Cleanup of Petroleum Contaminated Soil - Whitcomb Unit, Umatilla National Wildlife Refuge

Excavated Soil Photo EA Engineering In 1998 the Fish and Wildlife Service conducted an Environmental Compliance audit for the Whitcomb Unit of the Umatilla National Wildlife Refuge and identified a potential release of petroleum from two above ground storage tanks. A refuge cleanup proposal was submitted to address the problem. In April 1999, the two above ground storage tanks (AST's) and associated piping were removed and approximately 300 tons of petroleum-impacted soil was excavated. Analytical laboratory results indicated the presence of additional petroleum-impacted soil on the southeast and southwest sidewalls of the excavation. Two groundwater-monitoring wells (MW-1 and MW-2) were installed and sampled to evaluate groundwater conditions beneath the site. In addition, seven test pits were excavated and sampled to evaluate the extent of the petroleum-impacted soil around the former AST area. After reviewing EA Engineering, Science and Technology, Inc's (EA) report describing these previously mentioned activities, the Washington State Department of Ecology (Ecology) added the Whitcomb Island site to the State's List of Suspected and Confirmed Contaminated Sites. On July 21 and 22, 2000, Environmental West Exploration, Inc. installed three additional 2-inch diameter groundwater monitoring wells (MW) and one 4-inch diameter soil vapor extraction well. Petroleum-impacted soils were previously identified to a depth of 20 feet in the vicinity of MW-1.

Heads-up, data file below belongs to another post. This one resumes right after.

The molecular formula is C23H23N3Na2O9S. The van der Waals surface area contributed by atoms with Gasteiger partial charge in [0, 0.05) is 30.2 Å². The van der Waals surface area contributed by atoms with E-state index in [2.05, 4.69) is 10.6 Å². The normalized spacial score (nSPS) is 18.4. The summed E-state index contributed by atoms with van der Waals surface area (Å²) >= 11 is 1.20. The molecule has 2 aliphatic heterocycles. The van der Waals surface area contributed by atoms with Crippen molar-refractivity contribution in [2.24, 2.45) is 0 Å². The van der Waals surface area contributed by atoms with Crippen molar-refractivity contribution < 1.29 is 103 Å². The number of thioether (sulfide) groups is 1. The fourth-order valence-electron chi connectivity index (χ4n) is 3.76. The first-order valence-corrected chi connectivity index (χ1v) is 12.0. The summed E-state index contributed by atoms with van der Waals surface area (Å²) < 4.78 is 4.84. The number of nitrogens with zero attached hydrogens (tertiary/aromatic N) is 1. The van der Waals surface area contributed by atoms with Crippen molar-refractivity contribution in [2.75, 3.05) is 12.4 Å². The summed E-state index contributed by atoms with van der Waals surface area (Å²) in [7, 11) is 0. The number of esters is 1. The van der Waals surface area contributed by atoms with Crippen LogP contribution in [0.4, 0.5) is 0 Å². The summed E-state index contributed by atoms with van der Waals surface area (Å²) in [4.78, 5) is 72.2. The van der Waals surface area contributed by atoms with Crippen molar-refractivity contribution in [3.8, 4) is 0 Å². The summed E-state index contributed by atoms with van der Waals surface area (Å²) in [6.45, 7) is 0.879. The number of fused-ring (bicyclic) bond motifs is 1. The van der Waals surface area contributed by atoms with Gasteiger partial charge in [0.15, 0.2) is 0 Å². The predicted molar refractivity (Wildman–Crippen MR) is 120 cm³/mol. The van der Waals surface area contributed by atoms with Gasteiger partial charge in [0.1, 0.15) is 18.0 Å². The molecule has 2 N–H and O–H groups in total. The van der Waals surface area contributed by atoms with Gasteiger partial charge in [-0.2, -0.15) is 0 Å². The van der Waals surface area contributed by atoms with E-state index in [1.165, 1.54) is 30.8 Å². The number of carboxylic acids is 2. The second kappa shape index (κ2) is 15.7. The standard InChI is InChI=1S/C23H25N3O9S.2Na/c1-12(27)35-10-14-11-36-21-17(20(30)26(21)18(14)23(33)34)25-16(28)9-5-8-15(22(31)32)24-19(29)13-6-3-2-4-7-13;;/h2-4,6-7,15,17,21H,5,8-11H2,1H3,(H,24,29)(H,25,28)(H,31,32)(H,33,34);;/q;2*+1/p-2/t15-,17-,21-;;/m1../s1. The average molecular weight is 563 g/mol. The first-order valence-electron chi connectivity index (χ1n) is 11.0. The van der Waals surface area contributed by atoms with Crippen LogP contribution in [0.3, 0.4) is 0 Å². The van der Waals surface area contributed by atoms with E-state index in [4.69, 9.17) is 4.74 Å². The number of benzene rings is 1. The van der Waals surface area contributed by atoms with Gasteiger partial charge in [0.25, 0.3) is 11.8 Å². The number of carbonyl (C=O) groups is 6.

Test Pit Photo EA Engineering Petroleum hydrocarbon concentrations above Washington-state cleanup levels were found in groundwater samples from MW-1, MW-3, MW-4, and MW-5. No petroleum hydrocarbon compounds were detected in MW-2 groundwater or in the residential well. The soil vapor extraction test showed that the gravels from 10 to 25 feet have a relatively high effective porosity. A significant amount of the subsurface petroleum hydrocarbons could be recovered by vapor extraction, and effective remediation required spacing of vapor extraction wells on 20 foot centers and utilizing a temporary or portable SVE equipment. MW-4 and MW-5 were connected to a vapor extraction system in order to remediate the lower sand across the water table. A portable SVE, consisting of a blower fan, a water knock-out drum, and two 55-gallon Carbon drums for off-gas treatment was installed and put into operation in May 2001. The system continues to operate with monthly Operations and Maintenance (O&M) visits. Influent gasoline concentrations have dropped 50 percent after one month of operation and these levels will continue to be monitored. The system operates from 7 am to 7 pm, Monday through Friday to create a pulsing effect and optimize performance. We expect to complete this project and obtain a Clean Order from the State of Washington by June 2002.

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